IHS coaches, athletes work under new summer rule

By JOCELYN SHEETS
Register Sports Editor

Change is good. Kansas high school basketball, football and volleyball coaches saw change come to their summer routine this year.
Under a new rule passed last fall by the Kansas State High School Activities Association (KSHSAA), high school basketball, football and volleyball coaches are allowed to work with their team for the first half of the summer. That means from May 23 to July 17, those coaches can be actively involved with athletes in summer leagues, summer workouts and team camps.
Iola High’s basketball head coaches Becky Carlson and Steve Taylor, Mustang head football coach Rick Horton and Fillies’ head volleyball coach Jodi Grover have taken advantage of the new rule. Until this summer, basketball, volleyball and football high school coaches were limited to work with only three athletes at a time, and had to watch their players from the stands under KSHSAA rules.
“None of us (Iola High coaches) has really over done things this summer,” Taylor said. “We have our conditioning sessions and open gym times for our kids to come in and practice and play.”
All four IHS coaches are veteran coaches and are proceeding easily into the new confines of summer coaching. Grover, starting her first year as head volleyball coach for Iola, said the coaches met in May and discussed what they wanted to do.
“For me, I had my team camp the first week of June then we have open gym every Friday morning. All of us coaches here at Iola want our kids to work hard when we have them but none of us want to burn the kids out over the summer,” Grover said.
“It’s all about having the exposure to the programs and playing. Having the opportunity to see them all at once and being able to work one-on-one with players while others are working on other skills is good.”
All team camps must be complete by July 17. Iola’s volleyball and both basketball camps were in June and the football team camp is next week.
Last year, Horton had to watch from the bleachers as the Iola football players participated in 7-on-7 competitions. Not this summer.
“I was able to coach them in the two 7-on-7 tournaments we went to in June. We’ve been doing some 7-on-7 workouts each week,” Horton said. “Our kids are so busy during the summer with Legion baseball, work so we’ve haven’t really piled it on.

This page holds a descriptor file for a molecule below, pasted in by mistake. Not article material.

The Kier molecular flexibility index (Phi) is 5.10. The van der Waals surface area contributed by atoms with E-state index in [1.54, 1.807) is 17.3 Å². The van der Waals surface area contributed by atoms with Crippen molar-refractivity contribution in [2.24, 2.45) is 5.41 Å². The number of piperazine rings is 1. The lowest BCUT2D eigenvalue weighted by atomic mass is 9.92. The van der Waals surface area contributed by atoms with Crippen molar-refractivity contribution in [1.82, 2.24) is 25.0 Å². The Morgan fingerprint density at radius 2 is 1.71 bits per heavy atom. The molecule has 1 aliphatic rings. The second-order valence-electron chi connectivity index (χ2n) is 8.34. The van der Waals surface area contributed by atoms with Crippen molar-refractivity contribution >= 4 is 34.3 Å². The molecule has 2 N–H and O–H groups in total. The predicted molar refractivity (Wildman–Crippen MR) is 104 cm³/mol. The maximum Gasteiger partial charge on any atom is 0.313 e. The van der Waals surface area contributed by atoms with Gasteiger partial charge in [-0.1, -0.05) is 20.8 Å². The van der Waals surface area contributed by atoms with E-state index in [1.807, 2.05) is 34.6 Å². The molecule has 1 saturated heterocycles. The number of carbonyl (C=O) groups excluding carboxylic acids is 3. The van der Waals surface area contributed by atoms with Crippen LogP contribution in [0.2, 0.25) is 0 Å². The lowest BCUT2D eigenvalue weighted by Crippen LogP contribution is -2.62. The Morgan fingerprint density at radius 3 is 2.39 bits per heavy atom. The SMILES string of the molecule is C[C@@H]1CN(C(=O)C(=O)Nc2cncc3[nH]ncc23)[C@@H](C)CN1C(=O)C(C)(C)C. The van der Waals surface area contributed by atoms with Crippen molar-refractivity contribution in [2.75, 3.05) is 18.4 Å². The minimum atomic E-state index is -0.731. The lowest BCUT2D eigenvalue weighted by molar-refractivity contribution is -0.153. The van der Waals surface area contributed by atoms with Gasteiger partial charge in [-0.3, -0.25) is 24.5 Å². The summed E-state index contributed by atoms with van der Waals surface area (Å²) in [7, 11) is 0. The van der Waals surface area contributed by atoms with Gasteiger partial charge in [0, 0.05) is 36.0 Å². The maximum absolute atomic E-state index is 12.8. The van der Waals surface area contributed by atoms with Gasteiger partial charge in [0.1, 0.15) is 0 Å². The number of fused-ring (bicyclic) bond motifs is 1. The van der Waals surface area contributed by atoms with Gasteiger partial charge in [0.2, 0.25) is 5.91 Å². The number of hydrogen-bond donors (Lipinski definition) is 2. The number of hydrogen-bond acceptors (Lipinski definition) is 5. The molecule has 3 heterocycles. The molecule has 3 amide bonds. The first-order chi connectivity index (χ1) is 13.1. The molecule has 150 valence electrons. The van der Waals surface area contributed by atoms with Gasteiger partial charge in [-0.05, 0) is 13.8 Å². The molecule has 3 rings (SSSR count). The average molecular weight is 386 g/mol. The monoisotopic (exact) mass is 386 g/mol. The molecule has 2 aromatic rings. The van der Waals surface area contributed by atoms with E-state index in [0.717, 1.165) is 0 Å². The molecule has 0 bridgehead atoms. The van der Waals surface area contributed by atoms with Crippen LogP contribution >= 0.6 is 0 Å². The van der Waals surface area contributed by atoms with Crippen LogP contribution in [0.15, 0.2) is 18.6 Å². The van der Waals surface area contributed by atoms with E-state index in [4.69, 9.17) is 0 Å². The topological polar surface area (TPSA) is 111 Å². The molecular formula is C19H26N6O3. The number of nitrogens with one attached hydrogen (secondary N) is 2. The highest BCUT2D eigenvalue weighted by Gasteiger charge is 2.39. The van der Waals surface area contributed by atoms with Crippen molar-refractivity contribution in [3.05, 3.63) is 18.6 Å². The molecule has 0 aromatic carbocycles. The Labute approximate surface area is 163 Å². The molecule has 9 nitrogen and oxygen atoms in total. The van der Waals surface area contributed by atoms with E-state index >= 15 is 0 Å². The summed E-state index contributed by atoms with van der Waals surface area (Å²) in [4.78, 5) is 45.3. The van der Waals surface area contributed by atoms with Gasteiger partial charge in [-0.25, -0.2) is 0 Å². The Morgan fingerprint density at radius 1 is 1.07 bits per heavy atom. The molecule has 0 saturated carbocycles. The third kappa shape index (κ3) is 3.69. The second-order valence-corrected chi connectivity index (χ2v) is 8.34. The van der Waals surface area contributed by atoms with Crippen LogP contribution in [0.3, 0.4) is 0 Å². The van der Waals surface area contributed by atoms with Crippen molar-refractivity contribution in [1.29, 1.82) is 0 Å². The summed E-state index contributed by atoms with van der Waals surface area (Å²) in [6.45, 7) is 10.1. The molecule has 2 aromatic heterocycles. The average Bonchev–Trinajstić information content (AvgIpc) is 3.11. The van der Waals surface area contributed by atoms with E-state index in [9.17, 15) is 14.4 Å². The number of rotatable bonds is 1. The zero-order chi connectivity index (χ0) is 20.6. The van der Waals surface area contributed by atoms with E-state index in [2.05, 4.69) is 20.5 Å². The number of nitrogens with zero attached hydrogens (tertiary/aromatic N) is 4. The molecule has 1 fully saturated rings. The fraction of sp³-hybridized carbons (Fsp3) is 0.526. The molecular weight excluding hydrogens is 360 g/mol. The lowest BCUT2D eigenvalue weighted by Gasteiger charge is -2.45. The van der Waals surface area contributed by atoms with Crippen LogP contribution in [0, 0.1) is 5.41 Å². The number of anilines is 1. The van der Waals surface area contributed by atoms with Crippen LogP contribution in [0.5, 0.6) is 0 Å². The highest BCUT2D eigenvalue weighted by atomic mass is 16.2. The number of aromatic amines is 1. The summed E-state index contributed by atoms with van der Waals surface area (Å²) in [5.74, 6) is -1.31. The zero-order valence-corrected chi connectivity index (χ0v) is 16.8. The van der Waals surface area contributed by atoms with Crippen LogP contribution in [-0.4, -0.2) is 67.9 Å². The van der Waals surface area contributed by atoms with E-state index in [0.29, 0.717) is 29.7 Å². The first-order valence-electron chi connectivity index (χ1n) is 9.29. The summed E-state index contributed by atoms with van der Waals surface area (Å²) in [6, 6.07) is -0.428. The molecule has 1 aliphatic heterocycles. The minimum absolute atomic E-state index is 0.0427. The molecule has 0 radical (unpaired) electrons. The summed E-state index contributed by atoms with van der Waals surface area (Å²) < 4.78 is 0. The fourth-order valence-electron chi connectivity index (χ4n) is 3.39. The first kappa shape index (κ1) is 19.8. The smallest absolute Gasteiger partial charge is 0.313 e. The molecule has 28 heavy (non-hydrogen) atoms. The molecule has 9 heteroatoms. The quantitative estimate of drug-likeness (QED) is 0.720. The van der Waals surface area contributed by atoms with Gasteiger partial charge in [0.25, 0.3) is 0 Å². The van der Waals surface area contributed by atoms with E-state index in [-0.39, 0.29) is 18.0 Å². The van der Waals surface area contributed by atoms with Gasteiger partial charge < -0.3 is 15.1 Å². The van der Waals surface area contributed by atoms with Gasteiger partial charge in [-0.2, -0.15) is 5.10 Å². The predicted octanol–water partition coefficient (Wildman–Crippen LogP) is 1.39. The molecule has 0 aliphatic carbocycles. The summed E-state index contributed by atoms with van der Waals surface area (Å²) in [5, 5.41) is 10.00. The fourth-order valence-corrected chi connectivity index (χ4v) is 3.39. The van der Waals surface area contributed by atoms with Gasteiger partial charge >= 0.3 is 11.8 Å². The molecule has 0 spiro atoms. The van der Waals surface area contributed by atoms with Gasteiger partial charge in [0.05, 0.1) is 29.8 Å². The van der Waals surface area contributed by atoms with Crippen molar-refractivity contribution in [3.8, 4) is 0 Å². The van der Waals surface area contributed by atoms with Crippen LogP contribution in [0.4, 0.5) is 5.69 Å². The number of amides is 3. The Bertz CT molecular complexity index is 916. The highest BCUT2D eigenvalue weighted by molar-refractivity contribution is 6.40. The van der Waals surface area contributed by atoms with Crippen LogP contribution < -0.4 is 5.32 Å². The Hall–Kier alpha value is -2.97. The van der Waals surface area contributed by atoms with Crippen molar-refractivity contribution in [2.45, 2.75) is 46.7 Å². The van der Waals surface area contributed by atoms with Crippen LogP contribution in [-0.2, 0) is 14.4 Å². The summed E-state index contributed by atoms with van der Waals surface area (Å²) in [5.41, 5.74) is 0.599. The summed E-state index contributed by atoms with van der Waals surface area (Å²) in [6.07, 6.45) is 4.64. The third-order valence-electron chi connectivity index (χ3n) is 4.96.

“We’ve had good numbers coming to the weight room every day and conditioning. The only draw back is we have to have the team camp earlier. I liked having my camp at the end of July, give the kids a week off then it’s almost time to get into practices so things are still fresh in their minds.”
Carlson said the basketball girls were working four times a week early in the mornings. The workouts are not mandatory but she has been pleased with the number she’s seeing coming and working.
“It may not be the same kids every day because of work and other commitments. It’s good to be able to work with more than three at a time. They can come in and we work on things together, they shoot the basketball. I can work with individuals on, say, post moves while others are working on free throws,” Carlson said.
Carlson was able to coach a team of her basketball players in a jamboree. She and Taylor are planning to coach teams in this weekend’s MAYB (Mid American Youth Basketball) tournament in Iola.
Taylor said every Tuesday afternoon, he has open gym for his players at Riverside Park’s Community Recreation Building. He said they worked on different things together.
“Then I let them play for about an hour. It’s been nice to be able to coach the kids in situations this summer. We’ll probably won’t see the effect of this coaching rule change for a year or so,” Taylor said.
The Iola coaches agreed that it was important for the athletes to be involved in conditioning programs throughout the summer, and play the game in some way, such as open gym opportunites, traveling teams or summer leagues.
“We had some playing in the Fort Scott summer volleyball league. Being a fall sport coach, I wanted my camp early then have the once-a-week contact with the girls. We’ll get back after it in August,” Grover said.
“The contact with as many kids as we can have during the some the better for the programs,” Carlson said. “As coaches, we want our kids in our program as much as possible but during the summer, we have to step back a bit and realize the kids have other commitments.”